Gaimar can be made quite easily but needs a few hours of preparation. The traditional method for this clotted cream recommends boiling milk over low heat and to reduce it for two hours while stirring regularly.
Then, the cream is left to settle and ferment for 10 to 12 hours minimum. This fermentation stage is what gives this cream its rich and unique taste. Gaymar is then collected.
In the Balkans, a variant of this cream is found under the name of skorup. The difference is in the method of preparation. Indeed, this clotted cream is left to settle in dried animal skin sacks.
Most of the time, kaymak is made at home. Thus, this cream is kept in the fridge for about a week but has a tendency to harden with time. It is therefore best consumed quickly.
In Turkey, some shops are focused on making kaymak. Although kaymak is part of the traditional Turkish breakfast, it is not uncommon to have it with baklawa or other Turkish desserts. It is also used as a filling for crepes.
Kahi variants throughout the world
In the south of Yemen, malawach is a type of bread cooked in a pan, with a base of puff pastry that is very close to kahi.
It is the symbol of Yemen’s cuisine and is found in the form of a thick pancake that results from the stacking of several layers of puff pastry. Unlike kahi, it is not butter that is basted in between the layers but rather oil.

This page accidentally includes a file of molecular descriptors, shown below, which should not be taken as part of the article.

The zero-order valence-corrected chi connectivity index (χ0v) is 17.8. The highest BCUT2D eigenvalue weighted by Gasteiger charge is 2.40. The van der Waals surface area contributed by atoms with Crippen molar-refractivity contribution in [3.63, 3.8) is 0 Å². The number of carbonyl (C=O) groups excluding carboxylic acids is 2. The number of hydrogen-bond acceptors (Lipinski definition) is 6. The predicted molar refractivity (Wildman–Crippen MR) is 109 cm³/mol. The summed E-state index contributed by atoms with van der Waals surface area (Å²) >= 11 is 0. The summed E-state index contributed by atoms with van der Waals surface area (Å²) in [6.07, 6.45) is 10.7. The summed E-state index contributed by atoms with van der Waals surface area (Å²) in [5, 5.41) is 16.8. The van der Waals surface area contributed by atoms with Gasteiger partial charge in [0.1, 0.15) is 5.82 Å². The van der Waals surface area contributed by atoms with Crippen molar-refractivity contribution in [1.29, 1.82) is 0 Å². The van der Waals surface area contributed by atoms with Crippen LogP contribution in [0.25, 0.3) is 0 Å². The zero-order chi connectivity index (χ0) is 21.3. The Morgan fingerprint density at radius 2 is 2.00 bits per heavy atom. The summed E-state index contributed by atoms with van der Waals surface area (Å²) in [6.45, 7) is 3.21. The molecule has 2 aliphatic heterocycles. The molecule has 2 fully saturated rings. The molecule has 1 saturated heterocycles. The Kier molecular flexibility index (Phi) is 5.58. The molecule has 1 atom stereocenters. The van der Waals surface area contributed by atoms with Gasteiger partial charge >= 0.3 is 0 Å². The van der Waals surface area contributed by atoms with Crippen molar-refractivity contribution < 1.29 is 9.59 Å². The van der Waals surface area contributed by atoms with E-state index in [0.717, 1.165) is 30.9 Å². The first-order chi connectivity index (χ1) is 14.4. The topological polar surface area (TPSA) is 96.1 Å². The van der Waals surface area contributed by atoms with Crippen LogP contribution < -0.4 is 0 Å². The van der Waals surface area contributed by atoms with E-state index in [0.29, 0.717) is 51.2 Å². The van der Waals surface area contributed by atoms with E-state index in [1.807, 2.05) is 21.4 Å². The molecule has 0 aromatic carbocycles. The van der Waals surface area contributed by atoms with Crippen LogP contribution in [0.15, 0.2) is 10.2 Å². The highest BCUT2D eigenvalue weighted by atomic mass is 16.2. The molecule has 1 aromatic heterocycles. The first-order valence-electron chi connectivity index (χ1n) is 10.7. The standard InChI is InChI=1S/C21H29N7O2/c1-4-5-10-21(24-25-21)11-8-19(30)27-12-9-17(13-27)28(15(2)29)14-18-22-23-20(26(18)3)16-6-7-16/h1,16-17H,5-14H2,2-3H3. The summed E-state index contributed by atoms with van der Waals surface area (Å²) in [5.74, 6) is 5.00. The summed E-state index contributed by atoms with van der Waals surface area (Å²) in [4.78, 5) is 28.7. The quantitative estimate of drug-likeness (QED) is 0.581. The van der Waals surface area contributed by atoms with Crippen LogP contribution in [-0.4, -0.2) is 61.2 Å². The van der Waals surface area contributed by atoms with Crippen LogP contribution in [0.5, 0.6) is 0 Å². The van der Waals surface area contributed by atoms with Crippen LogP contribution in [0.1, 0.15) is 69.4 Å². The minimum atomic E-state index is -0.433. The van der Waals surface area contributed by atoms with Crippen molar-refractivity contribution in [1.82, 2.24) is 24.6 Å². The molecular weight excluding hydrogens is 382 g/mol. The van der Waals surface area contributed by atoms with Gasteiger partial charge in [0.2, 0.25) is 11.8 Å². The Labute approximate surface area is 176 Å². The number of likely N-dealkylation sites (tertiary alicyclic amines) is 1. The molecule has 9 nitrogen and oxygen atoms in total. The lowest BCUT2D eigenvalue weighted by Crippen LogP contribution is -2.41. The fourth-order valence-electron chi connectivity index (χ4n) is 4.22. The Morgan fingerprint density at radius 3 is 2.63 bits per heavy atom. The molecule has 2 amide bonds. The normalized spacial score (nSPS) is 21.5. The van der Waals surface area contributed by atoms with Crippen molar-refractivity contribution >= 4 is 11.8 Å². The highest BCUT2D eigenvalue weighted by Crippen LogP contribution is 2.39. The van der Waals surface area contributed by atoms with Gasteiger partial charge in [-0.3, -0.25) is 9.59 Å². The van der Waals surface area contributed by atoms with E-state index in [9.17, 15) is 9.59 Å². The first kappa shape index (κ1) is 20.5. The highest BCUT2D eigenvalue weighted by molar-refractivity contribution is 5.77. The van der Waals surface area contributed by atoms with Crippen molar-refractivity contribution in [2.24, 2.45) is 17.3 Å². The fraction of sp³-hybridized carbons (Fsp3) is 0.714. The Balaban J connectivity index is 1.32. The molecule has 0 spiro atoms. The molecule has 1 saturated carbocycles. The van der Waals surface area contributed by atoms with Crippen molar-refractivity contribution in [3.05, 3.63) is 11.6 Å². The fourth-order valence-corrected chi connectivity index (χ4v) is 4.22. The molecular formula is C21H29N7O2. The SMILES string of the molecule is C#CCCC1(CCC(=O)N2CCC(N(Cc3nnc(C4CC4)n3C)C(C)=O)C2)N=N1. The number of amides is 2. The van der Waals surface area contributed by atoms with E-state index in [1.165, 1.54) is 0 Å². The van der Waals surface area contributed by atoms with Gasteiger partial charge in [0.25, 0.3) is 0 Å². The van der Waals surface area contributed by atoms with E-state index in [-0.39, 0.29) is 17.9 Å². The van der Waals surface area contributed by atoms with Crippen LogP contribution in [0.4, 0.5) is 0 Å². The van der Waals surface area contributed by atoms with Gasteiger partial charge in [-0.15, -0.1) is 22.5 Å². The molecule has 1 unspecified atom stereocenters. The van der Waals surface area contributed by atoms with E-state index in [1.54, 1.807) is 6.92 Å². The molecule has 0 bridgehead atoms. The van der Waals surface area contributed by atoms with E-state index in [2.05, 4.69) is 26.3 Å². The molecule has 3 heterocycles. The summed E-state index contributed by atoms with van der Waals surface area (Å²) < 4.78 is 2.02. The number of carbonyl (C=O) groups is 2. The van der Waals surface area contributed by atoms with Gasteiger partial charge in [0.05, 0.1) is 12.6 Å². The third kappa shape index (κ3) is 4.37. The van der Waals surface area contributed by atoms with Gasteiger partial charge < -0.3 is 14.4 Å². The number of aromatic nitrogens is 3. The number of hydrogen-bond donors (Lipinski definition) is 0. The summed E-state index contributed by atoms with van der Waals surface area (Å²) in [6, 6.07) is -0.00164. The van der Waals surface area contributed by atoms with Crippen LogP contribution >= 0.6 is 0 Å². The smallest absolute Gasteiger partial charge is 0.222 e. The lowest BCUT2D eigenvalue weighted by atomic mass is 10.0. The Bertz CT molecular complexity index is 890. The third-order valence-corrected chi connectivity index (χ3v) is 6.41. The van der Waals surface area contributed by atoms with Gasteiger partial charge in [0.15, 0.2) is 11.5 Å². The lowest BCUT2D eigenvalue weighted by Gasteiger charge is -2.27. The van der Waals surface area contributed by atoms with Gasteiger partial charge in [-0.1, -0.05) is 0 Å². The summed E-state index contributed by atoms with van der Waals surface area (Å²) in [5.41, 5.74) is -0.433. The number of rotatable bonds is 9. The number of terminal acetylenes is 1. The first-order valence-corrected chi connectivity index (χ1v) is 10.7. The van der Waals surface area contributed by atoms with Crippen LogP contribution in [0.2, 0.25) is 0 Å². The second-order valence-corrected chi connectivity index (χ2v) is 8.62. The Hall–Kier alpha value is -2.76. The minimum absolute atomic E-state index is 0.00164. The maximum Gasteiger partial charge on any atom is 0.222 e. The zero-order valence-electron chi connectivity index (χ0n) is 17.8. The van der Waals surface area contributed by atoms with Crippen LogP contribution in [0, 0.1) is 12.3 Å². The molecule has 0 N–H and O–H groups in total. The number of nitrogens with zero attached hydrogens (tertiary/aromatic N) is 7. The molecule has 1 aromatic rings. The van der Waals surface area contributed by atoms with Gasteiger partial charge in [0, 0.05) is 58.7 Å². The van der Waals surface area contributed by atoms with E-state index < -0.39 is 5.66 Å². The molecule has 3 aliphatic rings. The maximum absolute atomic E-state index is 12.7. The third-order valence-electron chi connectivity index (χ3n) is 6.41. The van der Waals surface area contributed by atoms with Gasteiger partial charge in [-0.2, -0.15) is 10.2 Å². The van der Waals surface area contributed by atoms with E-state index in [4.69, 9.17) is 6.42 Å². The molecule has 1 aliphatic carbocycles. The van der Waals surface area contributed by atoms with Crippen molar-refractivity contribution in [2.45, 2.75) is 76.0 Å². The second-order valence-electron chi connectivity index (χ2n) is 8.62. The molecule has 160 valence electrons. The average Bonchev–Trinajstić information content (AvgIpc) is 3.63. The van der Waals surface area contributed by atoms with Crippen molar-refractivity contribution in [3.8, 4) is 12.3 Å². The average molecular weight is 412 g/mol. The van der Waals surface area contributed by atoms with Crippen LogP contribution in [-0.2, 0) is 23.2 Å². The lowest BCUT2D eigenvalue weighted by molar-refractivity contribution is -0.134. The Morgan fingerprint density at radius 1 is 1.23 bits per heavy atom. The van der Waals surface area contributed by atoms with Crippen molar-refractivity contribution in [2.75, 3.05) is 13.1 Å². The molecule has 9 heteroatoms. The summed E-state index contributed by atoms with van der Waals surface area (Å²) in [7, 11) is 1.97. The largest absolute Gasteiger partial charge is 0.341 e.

Therefore, it is traditionally served as a savory bread, with hard-boiled eggs and crushed tomatoes. However, it is not uncommon to enjoy it for breakfast with ghee and honey.
Msemmen is a type of crepe made with several layers of puff pastry that is found in Northern Africa. Just like kahi, it is served with honey and butter or filled with red bell peppers and tomatoes.
In Northern India, it is found under the name of paratha (parāṇṭhā). This flat and flaky bread is made of several layers of pastry and is also known as parauntha, palata, porota, forota, farata, parontay or prontha. Paratha is eaten during breakfast and is made with ghee.
In Southern India, parotta is the bread of choice. This flat bread with a flaky texture is different from paratha. It is eaten with savory dishes made with chicken, mutton or beef. It is generally cooked on a plate or in a pan. Like kahi, it is served lukewarm.
We hope that you will soon be tempted to try kahi. This simple recipe will without a doubt complements your Sunday breakfasts.
This recipe is validated by our expert in Iraqi cuisine Nawal Nasrallah. An award-winning researcher and food writer, Nawal is the author of the definitive cookbook on the Iraqi cuisine Delights from the Garden of Eden.
- 8 sheets filo dough
- 6 tablespoons unsalted butter
- 2 tablespoons honey
- Qaymer clotted cream
- Preheat oven to 375 F.
- Brush each sheet of filo dough with butter and stack 4 by 4.
- Fold each stack 2 or 3 times to create a rectangle about 3x2 inches.
- Brush with butter and place on a baking sheet, lightly greased or lined with parchment paper.
- Bake for 20 minutes or until the dough is golden brown .
- Remove from the oven.
- Sprinkle generously with hot and warm honey and serve with qaymer (clotted cream).